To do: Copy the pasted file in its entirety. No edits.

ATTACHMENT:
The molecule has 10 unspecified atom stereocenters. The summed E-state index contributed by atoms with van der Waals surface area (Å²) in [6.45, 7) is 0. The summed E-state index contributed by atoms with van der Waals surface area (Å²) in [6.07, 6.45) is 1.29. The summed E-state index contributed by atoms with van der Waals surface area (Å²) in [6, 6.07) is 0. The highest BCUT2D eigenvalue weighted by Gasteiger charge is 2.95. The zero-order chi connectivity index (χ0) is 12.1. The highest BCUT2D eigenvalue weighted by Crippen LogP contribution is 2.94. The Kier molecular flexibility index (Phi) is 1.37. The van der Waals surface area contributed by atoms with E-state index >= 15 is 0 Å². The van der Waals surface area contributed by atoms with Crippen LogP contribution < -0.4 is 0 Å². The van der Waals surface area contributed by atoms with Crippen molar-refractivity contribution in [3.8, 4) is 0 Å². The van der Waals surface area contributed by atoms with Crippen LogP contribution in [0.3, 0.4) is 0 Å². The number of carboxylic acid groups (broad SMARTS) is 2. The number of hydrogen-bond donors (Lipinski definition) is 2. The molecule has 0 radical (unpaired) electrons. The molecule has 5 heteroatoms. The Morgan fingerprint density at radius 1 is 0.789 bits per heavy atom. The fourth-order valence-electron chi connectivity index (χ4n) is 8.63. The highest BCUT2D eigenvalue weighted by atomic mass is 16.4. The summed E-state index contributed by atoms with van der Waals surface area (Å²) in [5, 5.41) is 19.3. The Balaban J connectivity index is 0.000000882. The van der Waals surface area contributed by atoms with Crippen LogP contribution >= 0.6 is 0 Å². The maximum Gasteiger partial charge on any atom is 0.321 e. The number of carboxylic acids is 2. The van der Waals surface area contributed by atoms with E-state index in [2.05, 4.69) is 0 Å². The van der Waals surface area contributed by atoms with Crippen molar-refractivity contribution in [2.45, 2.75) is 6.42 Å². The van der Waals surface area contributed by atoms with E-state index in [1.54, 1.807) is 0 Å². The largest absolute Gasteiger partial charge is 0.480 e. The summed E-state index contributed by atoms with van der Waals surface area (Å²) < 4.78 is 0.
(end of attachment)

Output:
The molecule has 10 unspecified atom stereocenters. The summed E-state index contributed by atoms with van der Waals surface area (Å²) in [6.45, 7) is 0. The summed E-state index contributed by atoms with van der Waals surface area (Å²) in [6.07, 6.45) is 1.29. The summed E-state index contributed by atoms with van der Waals surface area (Å²) in [6, 6.07) is 0. The highest BCUT2D eigenvalue weighted by Gasteiger charge is 2.95. The zero-order chi connectivity index (χ0) is 12.1. The highest BCUT2D eigenvalue weighted by Crippen LogP contribution is 2.94. The Kier molecular flexibility index (Phi) is 1.37. The van der Waals surface area contributed by atoms with E-state index >= 15 is 0 Å². The van der Waals surface area contributed by atoms with Crippen LogP contribution < -0.4 is 0 Å². The van der Waals surface area contributed by atoms with Crippen molar-refractivity contribution in [3.8, 4) is 0 Å². The van der Waals surface area contributed by atoms with Crippen LogP contribution in [0.3, 0.4) is 0 Å². The number of carboxylic acid groups (broad SMARTS) is 2. The number of hydrogen-bond donors (Lipinski definition) is 2. The molecule has 0 radical (unpaired) electrons. The molecule has 5 heteroatoms. The Morgan fingerprint density at radius 1 is 0.789 bits per heavy atom. The fourth-order valence-electron chi connectivity index (χ4n) is 8.63. The highest BCUT2D eigenvalue weighted by atomic mass is 16.4. The summed E-state index contributed by atoms with van der Waals surface area (Å²) in [5, 5.41) is 19.3. The Balaban J connectivity index is 0.000000882. The van der Waals surface area contributed by atoms with Crippen LogP contribution >= 0.6 is 0 Å². The maximum Gasteiger partial charge on any atom is 0.321 e. The number of carboxylic acids is 2. The van der Waals surface area contributed by atoms with E-state index in [2.05, 4.69) is 0 Å². The van der Waals surface area contributed by atoms with Crippen molar-refractivity contribution in [2.45, 2.75) is 6.42 Å². The van der Waals surface area contributed by atoms with E-state index in [1.54, 1.807) is 0 Å². The largest absolute Gasteiger partial charge is 0.480 e. The summed E-state index contributed by atoms with van der Waals surface area (Å²) < 4.78 is 0.